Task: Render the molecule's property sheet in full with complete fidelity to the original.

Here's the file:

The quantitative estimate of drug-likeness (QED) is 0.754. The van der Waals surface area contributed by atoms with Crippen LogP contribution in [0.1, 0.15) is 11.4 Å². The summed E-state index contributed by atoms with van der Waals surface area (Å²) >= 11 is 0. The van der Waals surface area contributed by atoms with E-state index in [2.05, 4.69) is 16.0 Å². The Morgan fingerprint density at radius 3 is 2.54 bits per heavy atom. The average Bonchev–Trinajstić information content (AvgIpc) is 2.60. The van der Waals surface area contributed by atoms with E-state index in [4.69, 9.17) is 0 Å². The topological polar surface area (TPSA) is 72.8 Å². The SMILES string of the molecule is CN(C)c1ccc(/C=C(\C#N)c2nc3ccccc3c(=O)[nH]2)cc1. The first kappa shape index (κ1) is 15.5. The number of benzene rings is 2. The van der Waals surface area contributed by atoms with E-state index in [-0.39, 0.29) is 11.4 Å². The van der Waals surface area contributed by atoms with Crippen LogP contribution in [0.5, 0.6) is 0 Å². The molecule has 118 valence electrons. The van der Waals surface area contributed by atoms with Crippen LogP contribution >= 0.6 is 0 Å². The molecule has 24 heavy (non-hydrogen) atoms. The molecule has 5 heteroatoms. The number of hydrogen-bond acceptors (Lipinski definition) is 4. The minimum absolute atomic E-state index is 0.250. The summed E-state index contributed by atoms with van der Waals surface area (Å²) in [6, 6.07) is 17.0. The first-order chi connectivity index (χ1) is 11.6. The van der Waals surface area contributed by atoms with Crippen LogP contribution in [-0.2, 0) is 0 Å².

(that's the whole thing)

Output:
The quantitative estimate of drug-likeness (QED) is 0.754. The van der Waals surface area contributed by atoms with Crippen LogP contribution in [0.1, 0.15) is 11.4 Å². The summed E-state index contributed by atoms with van der Waals surface area (Å²) >= 11 is 0. The van der Waals surface area contributed by atoms with E-state index in [2.05, 4.69) is 16.0 Å². The Morgan fingerprint density at radius 3 is 2.54 bits per heavy atom. The average Bonchev–Trinajstić information content (AvgIpc) is 2.60. The van der Waals surface area contributed by atoms with E-state index in [4.69, 9.17) is 0 Å². The topological polar surface area (TPSA) is 72.8 Å². The SMILES string of the molecule is CN(C)c1ccc(/C=C(\C#N)c2nc3ccccc3c(=O)[nH]2)cc1. The first kappa shape index (κ1) is 15.5. The number of benzene rings is 2. The van der Waals surface area contributed by atoms with E-state index in [-0.39, 0.29) is 11.4 Å². The van der Waals surface area contributed by atoms with Crippen LogP contribution in [0.5, 0.6) is 0 Å². The molecule has 118 valence electrons. The van der Waals surface area contributed by atoms with Crippen LogP contribution >= 0.6 is 0 Å². The molecule has 24 heavy (non-hydrogen) atoms. The molecule has 5 heteroatoms. The number of hydrogen-bond acceptors (Lipinski definition) is 4. The minimum absolute atomic E-state index is 0.250. The summed E-state index contributed by atoms with van der Waals surface area (Å²) in [6, 6.07) is 17.0. The first-order chi connectivity index (χ1) is 11.6. The van der Waals surface area contributed by atoms with Crippen LogP contribution in [-0.2, 0) is 0 Å².